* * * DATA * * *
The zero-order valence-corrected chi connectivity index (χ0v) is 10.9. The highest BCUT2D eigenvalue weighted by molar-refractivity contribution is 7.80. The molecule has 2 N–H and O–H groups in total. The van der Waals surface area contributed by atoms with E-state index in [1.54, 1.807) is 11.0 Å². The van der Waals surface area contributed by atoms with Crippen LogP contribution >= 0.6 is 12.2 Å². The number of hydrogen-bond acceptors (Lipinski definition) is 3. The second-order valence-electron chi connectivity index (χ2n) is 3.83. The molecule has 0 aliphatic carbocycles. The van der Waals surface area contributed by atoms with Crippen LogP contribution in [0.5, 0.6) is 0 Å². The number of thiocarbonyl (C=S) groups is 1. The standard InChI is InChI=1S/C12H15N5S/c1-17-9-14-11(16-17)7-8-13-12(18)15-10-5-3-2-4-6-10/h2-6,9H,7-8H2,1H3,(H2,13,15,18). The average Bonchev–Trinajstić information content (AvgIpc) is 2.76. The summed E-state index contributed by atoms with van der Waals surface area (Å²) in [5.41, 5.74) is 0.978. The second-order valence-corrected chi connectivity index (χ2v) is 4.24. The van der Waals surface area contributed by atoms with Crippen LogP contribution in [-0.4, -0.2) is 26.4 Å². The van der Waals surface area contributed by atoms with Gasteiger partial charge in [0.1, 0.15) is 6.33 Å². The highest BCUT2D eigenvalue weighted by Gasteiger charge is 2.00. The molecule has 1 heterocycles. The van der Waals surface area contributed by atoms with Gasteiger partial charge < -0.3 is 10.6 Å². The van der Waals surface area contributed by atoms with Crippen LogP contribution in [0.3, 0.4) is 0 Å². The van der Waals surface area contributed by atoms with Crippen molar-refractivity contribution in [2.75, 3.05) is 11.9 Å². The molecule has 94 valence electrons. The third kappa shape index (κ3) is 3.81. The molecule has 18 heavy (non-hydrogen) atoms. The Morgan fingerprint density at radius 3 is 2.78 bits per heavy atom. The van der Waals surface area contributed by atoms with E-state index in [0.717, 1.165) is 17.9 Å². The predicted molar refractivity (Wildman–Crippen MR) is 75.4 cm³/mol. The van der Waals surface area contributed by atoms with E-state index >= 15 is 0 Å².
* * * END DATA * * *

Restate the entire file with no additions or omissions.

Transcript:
The zero-order valence-corrected chi connectivity index (χ0v) is 10.9. The highest BCUT2D eigenvalue weighted by molar-refractivity contribution is 7.80. The molecule has 2 N–H and O–H groups in total. The van der Waals surface area contributed by atoms with E-state index in [1.54, 1.807) is 11.0 Å². The van der Waals surface area contributed by atoms with Crippen LogP contribution >= 0.6 is 12.2 Å². The number of hydrogen-bond acceptors (Lipinski definition) is 3. The second-order valence-electron chi connectivity index (χ2n) is 3.83. The molecule has 0 aliphatic carbocycles. The van der Waals surface area contributed by atoms with Crippen LogP contribution in [0.5, 0.6) is 0 Å². The number of thiocarbonyl (C=S) groups is 1. The standard InChI is InChI=1S/C12H15N5S/c1-17-9-14-11(16-17)7-8-13-12(18)15-10-5-3-2-4-6-10/h2-6,9H,7-8H2,1H3,(H2,13,15,18). The average Bonchev–Trinajstić information content (AvgIpc) is 2.76. The summed E-state index contributed by atoms with van der Waals surface area (Å²) in [5.41, 5.74) is 0.978. The second-order valence-corrected chi connectivity index (χ2v) is 4.24. The van der Waals surface area contributed by atoms with Crippen LogP contribution in [-0.4, -0.2) is 26.4 Å². The van der Waals surface area contributed by atoms with Gasteiger partial charge in [0.1, 0.15) is 6.33 Å². The highest BCUT2D eigenvalue weighted by Gasteiger charge is 2.00. The molecule has 1 heterocycles. The van der Waals surface area contributed by atoms with Gasteiger partial charge < -0.3 is 10.6 Å². The van der Waals surface area contributed by atoms with Crippen LogP contribution in [0.3, 0.4) is 0 Å². The van der Waals surface area contributed by atoms with Crippen molar-refractivity contribution in [2.75, 3.05) is 11.9 Å². The molecule has 94 valence electrons. The third kappa shape index (κ3) is 3.81. The molecule has 18 heavy (non-hydrogen) atoms. The Morgan fingerprint density at radius 3 is 2.78 bits per heavy atom. The van der Waals surface area contributed by atoms with E-state index in [0.717, 1.165) is 17.9 Å². The predicted molar refractivity (Wildman–Crippen MR) is 75.4 cm³/mol. The van der Waals surface area contributed by atoms with E-state index >= 15 is 0 Å².